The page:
The best current marketing successes in Canada are Tim Horton’s and the H1N1 virus.
Both have caused big line-ups and one has caused widespread panic. It isn’t the doughnuts.
I know as much about H1N1 as I do about double-doubles, but I do know the value of publicity as both Tim and the microbe have enjoyed plenty of life in the spotlight.
The difference is that Tim Horton’s pays some very big bucks for some very bad commercials that have somehow emotionally linked Canadians with caffeine and deep-fried dough.
I would hazard a guess that many Tim Horton customers have little or no idea about the guy behind the doughnuts and coffee.
Tim Horton was a talented hockey player from an era when many hockey players had off-season jobs or businesses to supplement their modest hockey salaries.
Tim Horton started his doughnut and coffee business while he was a Toronto Maple Leaf in the mid-60s but his sudden death in a high-speed 1974 car crash held him back from the ultimate rewards of a hugely popular multi-million dollar franchise business. So now he is the doughnut guy to most people.
The H1NI virus has garnered headlines because it is a real health threat that has stepped beyond the speculative boundaries of the bird flu epidemic scare from a few years ago.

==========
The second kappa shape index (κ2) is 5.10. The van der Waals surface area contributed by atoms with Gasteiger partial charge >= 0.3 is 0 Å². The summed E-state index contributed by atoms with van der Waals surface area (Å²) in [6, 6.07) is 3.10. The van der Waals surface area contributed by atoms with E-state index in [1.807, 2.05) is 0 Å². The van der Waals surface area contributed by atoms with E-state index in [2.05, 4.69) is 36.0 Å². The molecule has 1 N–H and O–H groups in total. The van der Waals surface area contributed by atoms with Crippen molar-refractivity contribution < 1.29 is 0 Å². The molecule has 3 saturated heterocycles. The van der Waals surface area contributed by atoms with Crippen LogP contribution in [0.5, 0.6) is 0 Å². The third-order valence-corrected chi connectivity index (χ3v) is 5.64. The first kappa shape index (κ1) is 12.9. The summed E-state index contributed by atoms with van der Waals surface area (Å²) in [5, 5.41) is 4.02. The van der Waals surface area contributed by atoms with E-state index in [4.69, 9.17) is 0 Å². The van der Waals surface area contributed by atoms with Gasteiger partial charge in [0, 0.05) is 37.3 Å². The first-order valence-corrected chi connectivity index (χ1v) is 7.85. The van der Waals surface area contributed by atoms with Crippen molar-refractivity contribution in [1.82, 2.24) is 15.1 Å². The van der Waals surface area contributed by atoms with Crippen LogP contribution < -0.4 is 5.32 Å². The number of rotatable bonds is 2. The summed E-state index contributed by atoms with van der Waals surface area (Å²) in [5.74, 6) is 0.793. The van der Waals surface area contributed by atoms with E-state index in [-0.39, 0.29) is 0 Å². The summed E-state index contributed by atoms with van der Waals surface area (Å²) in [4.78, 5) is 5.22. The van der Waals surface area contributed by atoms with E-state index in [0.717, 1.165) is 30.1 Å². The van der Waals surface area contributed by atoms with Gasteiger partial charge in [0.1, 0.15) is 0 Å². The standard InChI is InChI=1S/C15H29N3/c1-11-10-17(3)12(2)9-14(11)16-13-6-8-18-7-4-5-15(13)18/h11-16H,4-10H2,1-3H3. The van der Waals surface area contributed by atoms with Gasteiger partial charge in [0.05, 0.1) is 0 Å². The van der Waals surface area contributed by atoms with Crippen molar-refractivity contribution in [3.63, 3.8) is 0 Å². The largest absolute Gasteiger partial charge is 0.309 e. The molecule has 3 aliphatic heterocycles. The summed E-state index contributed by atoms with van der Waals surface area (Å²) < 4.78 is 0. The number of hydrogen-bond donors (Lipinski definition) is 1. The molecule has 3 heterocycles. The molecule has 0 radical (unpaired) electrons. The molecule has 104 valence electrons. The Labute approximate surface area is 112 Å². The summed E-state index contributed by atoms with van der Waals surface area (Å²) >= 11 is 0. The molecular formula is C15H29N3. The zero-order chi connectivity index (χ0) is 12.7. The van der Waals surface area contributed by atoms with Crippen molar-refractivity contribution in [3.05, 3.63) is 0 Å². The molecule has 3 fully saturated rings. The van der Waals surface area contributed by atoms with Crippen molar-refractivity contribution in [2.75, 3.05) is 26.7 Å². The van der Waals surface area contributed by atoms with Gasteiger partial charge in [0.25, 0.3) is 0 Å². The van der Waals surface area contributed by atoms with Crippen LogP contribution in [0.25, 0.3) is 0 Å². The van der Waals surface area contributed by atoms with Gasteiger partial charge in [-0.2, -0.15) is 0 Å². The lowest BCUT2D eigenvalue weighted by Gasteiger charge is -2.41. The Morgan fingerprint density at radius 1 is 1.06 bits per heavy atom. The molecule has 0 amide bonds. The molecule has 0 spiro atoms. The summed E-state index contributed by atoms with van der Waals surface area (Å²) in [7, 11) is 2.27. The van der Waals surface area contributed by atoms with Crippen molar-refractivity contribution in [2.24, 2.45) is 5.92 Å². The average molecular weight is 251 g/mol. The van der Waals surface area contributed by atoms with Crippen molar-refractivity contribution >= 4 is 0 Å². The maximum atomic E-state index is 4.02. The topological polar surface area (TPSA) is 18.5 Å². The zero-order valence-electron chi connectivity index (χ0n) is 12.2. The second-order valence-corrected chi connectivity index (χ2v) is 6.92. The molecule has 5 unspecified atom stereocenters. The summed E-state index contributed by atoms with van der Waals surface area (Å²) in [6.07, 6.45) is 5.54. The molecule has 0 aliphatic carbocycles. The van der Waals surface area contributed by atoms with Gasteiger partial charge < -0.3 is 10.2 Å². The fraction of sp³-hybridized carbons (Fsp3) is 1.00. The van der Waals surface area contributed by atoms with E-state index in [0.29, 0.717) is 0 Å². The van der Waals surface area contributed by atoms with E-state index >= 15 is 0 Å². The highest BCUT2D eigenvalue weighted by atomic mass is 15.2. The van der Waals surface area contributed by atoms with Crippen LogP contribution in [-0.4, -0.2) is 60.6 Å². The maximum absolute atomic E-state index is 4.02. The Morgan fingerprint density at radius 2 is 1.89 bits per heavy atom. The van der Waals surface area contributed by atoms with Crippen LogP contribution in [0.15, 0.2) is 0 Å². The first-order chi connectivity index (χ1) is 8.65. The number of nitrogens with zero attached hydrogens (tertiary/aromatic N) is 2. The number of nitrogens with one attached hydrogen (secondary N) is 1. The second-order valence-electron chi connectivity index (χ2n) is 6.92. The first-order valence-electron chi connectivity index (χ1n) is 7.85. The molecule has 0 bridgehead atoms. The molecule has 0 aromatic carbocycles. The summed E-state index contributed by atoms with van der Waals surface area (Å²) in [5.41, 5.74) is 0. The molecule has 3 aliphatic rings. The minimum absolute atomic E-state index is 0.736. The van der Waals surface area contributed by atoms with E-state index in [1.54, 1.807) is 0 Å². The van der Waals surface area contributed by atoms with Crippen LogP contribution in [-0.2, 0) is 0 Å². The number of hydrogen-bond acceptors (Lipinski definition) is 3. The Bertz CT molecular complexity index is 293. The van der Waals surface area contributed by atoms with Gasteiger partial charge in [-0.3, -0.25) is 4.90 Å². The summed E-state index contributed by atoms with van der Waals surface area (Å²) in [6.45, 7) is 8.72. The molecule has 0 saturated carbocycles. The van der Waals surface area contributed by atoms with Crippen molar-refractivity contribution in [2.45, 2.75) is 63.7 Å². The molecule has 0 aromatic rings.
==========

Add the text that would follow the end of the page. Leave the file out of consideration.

The leap from sick chickens to people has yet to materialize, but the media spent several months scaring the hell out of people during the frenzy of speculation and subsequent epidemic of fear.
The first H1N1 victims in Alberta were pork producers as the swine flu moniker made people think in less than warm and fuzzy terms about the concept of pork on their fork.
I would hazard a guess that hysteria steered the “headlines only” readers clear of the meat section in supermarkets to avoid unwanted contact with pork chops during the initial tidal wave of unwarranted fear about porcine products.
Meanwhile already hard-hit pork producers got broker a lot sooner.
Now we understand that H1NI is a contagious disease that will infect most people in a fairly tolerable form, but it has the potential to become deadly for a segment of the population, generally believed to be about one per cent under present conditions. Graphic media accounts of H1N1 deaths have definitely heightened the problem.
However, the biggest problem is that a vaccine for every Albertan is a lengthy process complicated by over-the-top media coverage of the pandemic.
Health officials orchestrated a strong message that everybody should get an H1N1 vaccination, but they did not have a great game plan for its implementation.
Emotion is a great motivator in any advertising campaign so fear of death helped motivate people to get a flu shot.
In fact, it motivated people to line up for longer hours than any video game release because video game deaths are less fatal to non-cartoon people.
So the H1N1 people ended up with a very frightened and large customer base and not enough actual product after a very successful ad campaign.
Now they need to take a page out of Tim Horton’s and get customers through the windows faster.
Jim Sutherland may be reached at mystarcollectorcar.com.